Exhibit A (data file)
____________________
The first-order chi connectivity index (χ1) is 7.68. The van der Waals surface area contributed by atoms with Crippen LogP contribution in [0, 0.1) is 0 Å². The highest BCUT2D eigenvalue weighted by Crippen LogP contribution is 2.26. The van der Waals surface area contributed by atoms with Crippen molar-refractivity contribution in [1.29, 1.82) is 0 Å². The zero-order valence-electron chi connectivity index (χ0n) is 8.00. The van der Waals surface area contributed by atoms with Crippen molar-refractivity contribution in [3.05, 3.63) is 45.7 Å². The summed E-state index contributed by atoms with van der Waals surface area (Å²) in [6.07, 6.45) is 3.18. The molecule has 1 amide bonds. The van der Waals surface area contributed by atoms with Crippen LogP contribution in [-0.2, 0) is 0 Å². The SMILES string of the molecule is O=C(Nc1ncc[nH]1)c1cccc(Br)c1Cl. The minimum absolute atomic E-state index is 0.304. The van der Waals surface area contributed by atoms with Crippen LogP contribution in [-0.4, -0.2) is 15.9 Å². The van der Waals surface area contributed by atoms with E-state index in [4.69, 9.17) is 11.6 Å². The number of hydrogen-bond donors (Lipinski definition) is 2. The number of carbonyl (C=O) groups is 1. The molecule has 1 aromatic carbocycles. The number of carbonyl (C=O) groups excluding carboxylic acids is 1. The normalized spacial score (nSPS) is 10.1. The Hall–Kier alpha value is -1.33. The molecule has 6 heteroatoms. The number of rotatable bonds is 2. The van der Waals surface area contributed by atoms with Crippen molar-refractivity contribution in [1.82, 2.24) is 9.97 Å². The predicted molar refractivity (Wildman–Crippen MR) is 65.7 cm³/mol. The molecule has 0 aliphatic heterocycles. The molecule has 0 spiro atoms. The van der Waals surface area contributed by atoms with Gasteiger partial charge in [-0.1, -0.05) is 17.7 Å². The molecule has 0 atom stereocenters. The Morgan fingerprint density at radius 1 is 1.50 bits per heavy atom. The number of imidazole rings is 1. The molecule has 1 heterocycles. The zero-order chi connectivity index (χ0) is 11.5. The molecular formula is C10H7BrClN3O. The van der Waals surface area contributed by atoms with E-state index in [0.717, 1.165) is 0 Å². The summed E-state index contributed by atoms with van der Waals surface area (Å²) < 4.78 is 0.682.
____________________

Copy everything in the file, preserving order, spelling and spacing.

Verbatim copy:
The first-order chi connectivity index (χ1) is 7.68. The van der Waals surface area contributed by atoms with Crippen LogP contribution in [0, 0.1) is 0 Å². The highest BCUT2D eigenvalue weighted by Crippen LogP contribution is 2.26. The van der Waals surface area contributed by atoms with Crippen molar-refractivity contribution in [1.29, 1.82) is 0 Å². The zero-order valence-electron chi connectivity index (χ0n) is 8.00. The van der Waals surface area contributed by atoms with Crippen molar-refractivity contribution in [3.05, 3.63) is 45.7 Å². The summed E-state index contributed by atoms with van der Waals surface area (Å²) in [6.07, 6.45) is 3.18. The molecule has 1 amide bonds. The van der Waals surface area contributed by atoms with Crippen LogP contribution in [-0.2, 0) is 0 Å². The SMILES string of the molecule is O=C(Nc1ncc[nH]1)c1cccc(Br)c1Cl. The minimum absolute atomic E-state index is 0.304. The van der Waals surface area contributed by atoms with Crippen LogP contribution in [-0.4, -0.2) is 15.9 Å². The van der Waals surface area contributed by atoms with E-state index in [4.69, 9.17) is 11.6 Å². The number of hydrogen-bond donors (Lipinski definition) is 2. The number of carbonyl (C=O) groups is 1. The molecule has 1 aromatic carbocycles. The number of carbonyl (C=O) groups excluding carboxylic acids is 1. The normalized spacial score (nSPS) is 10.1. The Hall–Kier alpha value is -1.33. The molecule has 6 heteroatoms. The number of rotatable bonds is 2. The van der Waals surface area contributed by atoms with Crippen molar-refractivity contribution in [1.82, 2.24) is 9.97 Å². The predicted molar refractivity (Wildman–Crippen MR) is 65.7 cm³/mol. The molecule has 0 aliphatic heterocycles. The molecule has 0 spiro atoms. The van der Waals surface area contributed by atoms with Gasteiger partial charge in [-0.1, -0.05) is 17.7 Å². The molecule has 0 atom stereocenters. The Morgan fingerprint density at radius 1 is 1.50 bits per heavy atom. The number of imidazole rings is 1. The molecule has 1 heterocycles. The zero-order chi connectivity index (χ0) is 11.5. The molecular formula is C10H7BrClN3O. The van der Waals surface area contributed by atoms with E-state index in [0.717, 1.165) is 0 Å². The summed E-state index contributed by atoms with van der Waals surface area (Å²) < 4.78 is 0.682.